Ho’oponopono: The Miracle Ritual Of Forgiveness


Afflicting emotions can weigh heavy on our life—anger, resentment, hurt, anguish, to mention just a few. They can lead us down a very dangerous path in which we close ourselves to life, friends, loved ones and most of all ourselves. These difficult emotions do not have power over us because they come fast and hard but because they can linger for many years, even a lifetime.

This is when they turn into pain. A strong burst of anger is bad but carrying it for several decades is a living hell. When we keep this pain in our heart for too long—by repressing it or reacting to it in self-destructive ways—it ends up defining us.

It closes paths we were otherwise meant to follow and it changes the way we feel, look and react to things and people around us. It distorts our self-image and can also cripple us, causing reverberations across our mental and physical health. Now we are also starting to understand that it changes our DNA.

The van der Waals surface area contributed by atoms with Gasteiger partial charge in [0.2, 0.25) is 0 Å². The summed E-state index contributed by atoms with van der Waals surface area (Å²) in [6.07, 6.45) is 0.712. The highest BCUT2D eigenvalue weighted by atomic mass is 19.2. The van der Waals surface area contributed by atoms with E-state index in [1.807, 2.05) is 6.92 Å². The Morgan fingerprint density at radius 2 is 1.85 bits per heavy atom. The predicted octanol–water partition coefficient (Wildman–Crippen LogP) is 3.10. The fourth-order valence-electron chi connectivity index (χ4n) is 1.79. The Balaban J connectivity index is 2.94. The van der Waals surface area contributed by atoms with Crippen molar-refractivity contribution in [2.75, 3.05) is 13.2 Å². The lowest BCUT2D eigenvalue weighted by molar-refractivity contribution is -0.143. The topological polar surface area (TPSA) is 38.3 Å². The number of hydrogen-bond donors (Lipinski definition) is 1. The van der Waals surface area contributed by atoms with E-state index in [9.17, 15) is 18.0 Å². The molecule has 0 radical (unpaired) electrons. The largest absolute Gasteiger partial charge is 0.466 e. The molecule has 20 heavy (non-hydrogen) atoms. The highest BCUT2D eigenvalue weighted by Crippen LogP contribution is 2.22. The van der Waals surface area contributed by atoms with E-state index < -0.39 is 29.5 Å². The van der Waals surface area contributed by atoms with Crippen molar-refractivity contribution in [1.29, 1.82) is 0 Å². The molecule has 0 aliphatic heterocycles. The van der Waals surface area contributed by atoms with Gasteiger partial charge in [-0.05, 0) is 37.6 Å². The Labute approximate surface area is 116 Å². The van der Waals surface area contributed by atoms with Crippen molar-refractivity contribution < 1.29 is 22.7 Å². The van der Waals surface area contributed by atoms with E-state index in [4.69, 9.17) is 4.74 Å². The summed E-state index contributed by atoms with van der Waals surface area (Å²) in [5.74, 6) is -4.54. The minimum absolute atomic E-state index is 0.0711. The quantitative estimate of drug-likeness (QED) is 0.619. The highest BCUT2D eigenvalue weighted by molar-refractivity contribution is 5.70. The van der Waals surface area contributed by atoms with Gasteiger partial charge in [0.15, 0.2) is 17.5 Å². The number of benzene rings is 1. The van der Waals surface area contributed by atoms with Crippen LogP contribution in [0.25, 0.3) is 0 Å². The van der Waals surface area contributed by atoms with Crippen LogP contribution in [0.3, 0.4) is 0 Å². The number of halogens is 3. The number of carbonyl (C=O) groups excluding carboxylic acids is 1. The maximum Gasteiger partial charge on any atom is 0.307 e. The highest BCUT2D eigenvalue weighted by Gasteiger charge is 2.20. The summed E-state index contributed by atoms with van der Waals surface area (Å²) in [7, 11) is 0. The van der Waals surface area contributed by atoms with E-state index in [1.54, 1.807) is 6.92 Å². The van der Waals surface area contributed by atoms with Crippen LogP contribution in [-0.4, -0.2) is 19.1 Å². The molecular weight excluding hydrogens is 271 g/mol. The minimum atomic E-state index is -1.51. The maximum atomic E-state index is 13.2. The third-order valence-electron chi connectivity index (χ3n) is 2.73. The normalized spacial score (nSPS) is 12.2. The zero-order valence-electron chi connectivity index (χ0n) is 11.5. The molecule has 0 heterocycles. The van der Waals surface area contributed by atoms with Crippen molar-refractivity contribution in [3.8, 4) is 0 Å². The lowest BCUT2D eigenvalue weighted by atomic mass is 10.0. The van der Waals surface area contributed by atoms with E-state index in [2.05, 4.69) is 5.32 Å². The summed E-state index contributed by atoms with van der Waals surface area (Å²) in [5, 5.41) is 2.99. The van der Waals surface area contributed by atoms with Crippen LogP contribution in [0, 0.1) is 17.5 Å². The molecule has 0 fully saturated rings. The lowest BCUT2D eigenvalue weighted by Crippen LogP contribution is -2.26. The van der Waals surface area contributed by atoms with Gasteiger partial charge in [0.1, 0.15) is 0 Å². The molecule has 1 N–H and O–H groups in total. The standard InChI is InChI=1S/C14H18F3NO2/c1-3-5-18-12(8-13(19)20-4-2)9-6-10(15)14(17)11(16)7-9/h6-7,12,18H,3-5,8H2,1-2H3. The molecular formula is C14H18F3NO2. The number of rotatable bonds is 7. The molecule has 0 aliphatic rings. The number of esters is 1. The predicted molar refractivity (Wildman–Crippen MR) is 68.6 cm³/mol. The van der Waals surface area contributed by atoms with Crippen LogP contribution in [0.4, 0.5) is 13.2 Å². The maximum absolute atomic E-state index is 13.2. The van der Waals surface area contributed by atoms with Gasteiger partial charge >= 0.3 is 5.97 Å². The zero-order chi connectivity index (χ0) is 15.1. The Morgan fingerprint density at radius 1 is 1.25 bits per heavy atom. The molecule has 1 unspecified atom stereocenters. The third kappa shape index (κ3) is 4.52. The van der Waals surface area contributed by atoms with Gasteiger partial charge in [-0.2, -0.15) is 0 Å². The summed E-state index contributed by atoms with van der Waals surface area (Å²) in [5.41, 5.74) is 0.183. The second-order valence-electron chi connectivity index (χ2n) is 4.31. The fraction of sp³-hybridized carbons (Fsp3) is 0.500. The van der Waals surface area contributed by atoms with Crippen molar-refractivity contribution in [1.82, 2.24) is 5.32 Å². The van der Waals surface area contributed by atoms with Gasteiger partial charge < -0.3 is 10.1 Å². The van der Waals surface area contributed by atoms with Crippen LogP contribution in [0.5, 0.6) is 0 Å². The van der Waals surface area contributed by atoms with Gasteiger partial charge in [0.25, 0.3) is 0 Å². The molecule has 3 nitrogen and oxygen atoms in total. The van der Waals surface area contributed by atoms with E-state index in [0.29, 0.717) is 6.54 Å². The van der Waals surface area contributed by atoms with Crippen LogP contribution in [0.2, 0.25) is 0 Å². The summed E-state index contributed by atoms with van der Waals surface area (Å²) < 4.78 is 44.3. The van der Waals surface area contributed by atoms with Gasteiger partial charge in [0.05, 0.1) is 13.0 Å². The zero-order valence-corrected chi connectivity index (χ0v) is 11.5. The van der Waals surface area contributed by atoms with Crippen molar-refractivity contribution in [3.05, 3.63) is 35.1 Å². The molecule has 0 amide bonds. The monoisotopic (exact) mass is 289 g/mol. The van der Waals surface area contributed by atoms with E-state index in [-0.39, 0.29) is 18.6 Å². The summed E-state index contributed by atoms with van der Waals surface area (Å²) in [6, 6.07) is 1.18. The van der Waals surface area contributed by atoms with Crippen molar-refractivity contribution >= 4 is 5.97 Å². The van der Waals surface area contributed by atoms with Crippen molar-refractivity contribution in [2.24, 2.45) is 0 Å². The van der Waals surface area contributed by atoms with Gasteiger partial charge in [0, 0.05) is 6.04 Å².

Enter the Ho’oponopono ritual

Ho’oponopono is an ancient Hawaiian practice of reconciliation and forgiveness. The practice was brought to wider public attention through the incredible story of Hawaiian therapist Dr. Ihaleakala Hew Len. It is said that he succeeded in healing an entire ward of criminally insane individuals without ever meeting them face to face.

He reviewed their files individually and then applied his own version of the ancient practice he calls ‘Self I-Dentity Through Ho’oponopono’ (SITH).

The essence of the Ho’oponopono ritual is that of cleansing or cutting loose our link to the troubling past and reconciling broken relationships with others (and the self) through acknowledging the transgression and problems and ultimately repenting and also forgiving.